Full Mouth Debridement (FMD)
What is it?

If you haven’t had a professional maintenance or cleaning visit for some time, you might have too much dense plaque and tartar (calculus) collected on your teeth. This can make it difficult for a dental health professional to examine your teeth, mouth, and gums.

Dental plaque is a slick substance that coats your teeth and tends to build up if you don’t brush or clean between your teeth daily. Calculus is plaque that has become stubbornly hard (calcified) and attached to various points on the surface of your teeth, especially near or below the gum line.

Once calculus has formed, a periodontist or highly skilled dentist or hygienist will have to remove it with a professional cleaning. Once plaque becomes calculus, it can cause significant gum and bone inflammation damaging this vital tissue that supports your teeth. Calculus also catches more plaque and causes it to build up further. This commonly leads to gum disease (gingivitis) and cavities over time.

Gingivitis occurs when the gum tissue becomes inflamed by periodontal pathogens accumulating on and around the teeth. Gingivitis most commonly results from poor oral hygiene. It can lead to halitosis (bad breath) as well as swollen and bleeding gums, especially during flossing or brushing. Gingivitis is commonly leads to Periodontitis.

Periodontitis occurs when the periodontal pathogens, plaque, and calculus lead to infection which allows the gum inflammation to spread to the tooth’s supporting bone. This infection process causes destruction of bone, ligaments, and commonly tooth structure. Periodontitis is an inflammatory driven process and is associated with many systemic medical issues like heart disease, diabetes, respiratory disease, and can even negatively impact pregnancy.

When these symptoms occur, you might be a good candidate for a Full Mouth Debridement (FMD).

Full Mouth Debridement (FMD) decreases biofilm, reduces inflammation of the gums and mouth, and in conjunction with dental X-rays (radiographs) allows for proper evaluation, diagnosis, and treatment planning.

Full Mouth Debridement is the most generalized thorough cleaning you can get from a dental professional. FMD is non-surgical and allows the periodontist to conduct a complete oral examination. FMD is commonly the first procedure a periodontist might take to remove severe plaque and calculus buildup prior to creating a definitive treatment plan.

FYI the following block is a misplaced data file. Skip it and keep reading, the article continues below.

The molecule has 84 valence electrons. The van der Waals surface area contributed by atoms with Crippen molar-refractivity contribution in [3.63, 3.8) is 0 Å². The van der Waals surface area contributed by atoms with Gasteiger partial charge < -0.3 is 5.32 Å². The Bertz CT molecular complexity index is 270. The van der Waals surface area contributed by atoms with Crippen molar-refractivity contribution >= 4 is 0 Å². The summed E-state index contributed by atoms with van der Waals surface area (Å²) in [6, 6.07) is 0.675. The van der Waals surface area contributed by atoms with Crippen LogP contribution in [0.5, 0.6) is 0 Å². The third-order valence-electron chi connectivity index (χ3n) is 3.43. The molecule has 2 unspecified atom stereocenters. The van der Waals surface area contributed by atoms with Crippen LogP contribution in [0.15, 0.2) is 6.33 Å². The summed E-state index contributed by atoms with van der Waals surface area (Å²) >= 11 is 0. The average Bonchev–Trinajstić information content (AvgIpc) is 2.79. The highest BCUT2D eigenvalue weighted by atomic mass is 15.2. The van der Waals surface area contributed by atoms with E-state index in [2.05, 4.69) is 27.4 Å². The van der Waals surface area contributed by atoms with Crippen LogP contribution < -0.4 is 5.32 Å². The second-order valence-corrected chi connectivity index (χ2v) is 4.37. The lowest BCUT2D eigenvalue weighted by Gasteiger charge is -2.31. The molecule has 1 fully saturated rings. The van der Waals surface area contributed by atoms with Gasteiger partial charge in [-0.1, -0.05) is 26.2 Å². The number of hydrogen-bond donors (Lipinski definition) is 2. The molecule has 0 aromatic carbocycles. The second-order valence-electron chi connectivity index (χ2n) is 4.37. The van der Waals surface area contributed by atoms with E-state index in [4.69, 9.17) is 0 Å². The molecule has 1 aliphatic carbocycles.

Regular, positive dental health habits can reduce the need for having an FMD. Excessive plaque biofilm and calculus are the leading reasons for the procedure, and regular brushing and flossing will reduce risks.

What To Expect During a Full Mouth Debridement?

Your periodontist will usually use a local anesthetic (Novocaine) to numb certain spots in your mouth. The amount of plaque and calculus at or below the gum line will determine the extent of work. The periodontist will take your medical history into account when creating your treatment plan.

Your periodontist will remove the plaque and calculus on your teeth and at or below the gum line using metal and electric water scalers. These hand-held tools scrape and blast away the calculus from your teeth. After getting rid of the excess plaque and calculus, the periodontist will be able to observe the surface of your teeth properly.

You might experience mild swelling, inflamed gums, or sensitive teeth after the procedure. You will need to heal for several weeks prior to evaluation, which will be performed during your next periodontist appointment.

Your teeth will appear whiter and your gums should have a noticeable healthy and pink look once you have healed. These positive changes will be noticeable over a period of four to six weeks. You may need to use a toothpaste for sensitive teeth and gums for a while after the procedure. Continue to practice good oral hygiene, brushing your teeth twice daily and flossing or cleaning between your teeth once daily.

The FMD procedure usually takes a bit longer than a regular cleaning–about 45 minutes to an hour. Sometimes, it can be split up over several appointments, scheduled approximately 1 to 2 weeks apart. A second Full Mouth Debridement may be required and will involve removal of residual calculus from below the gum line.

A follow-up appointment will then be scheduled so the periodontist can fully inspect your teeth, gums, and mouth. At that time a routine maintenance cleaning schedule will be determined. As well, recommendations for any additional treatment, such as Scaling and Root Planning or Flap Access procedures, will be made. These procedures may be required in advanced cases to further remove areas of calculus trapped deep below the gum line.

Scaling and Root Planing can be completed using a local anesthetic (Novocaine). It allows for deeper access to calculus underneath the gum line and for smoothing of the roots of the affected teeth. It can be completed throughout the entire mouth or in one section at a time. It helps gum tissue reattach to the teeth and shrinks periodontal pockets where periodontal pathogens reside. Systemic antibiotics may also be used in severe cases.

When Should You Have a Consultation for a Full Mouth Debridement?

If you have not had a regular maintenance or cleaning in some time and feel as though you are experiencing excess plaque and calculus build up, contact Dr. Bonacci today and set up a consultation.

Most people will do well with a regular periodontal maintenance cleaning, but if he finds you need the more extensive procedure of a Full Mouth Debridement, you couldn’t be in better hands. Give his office a call and set up an appointment today!

Would you like to discuss your options regarding Full Mouth Debridement? Call us today to schedule a consult with Dr. Bonacci!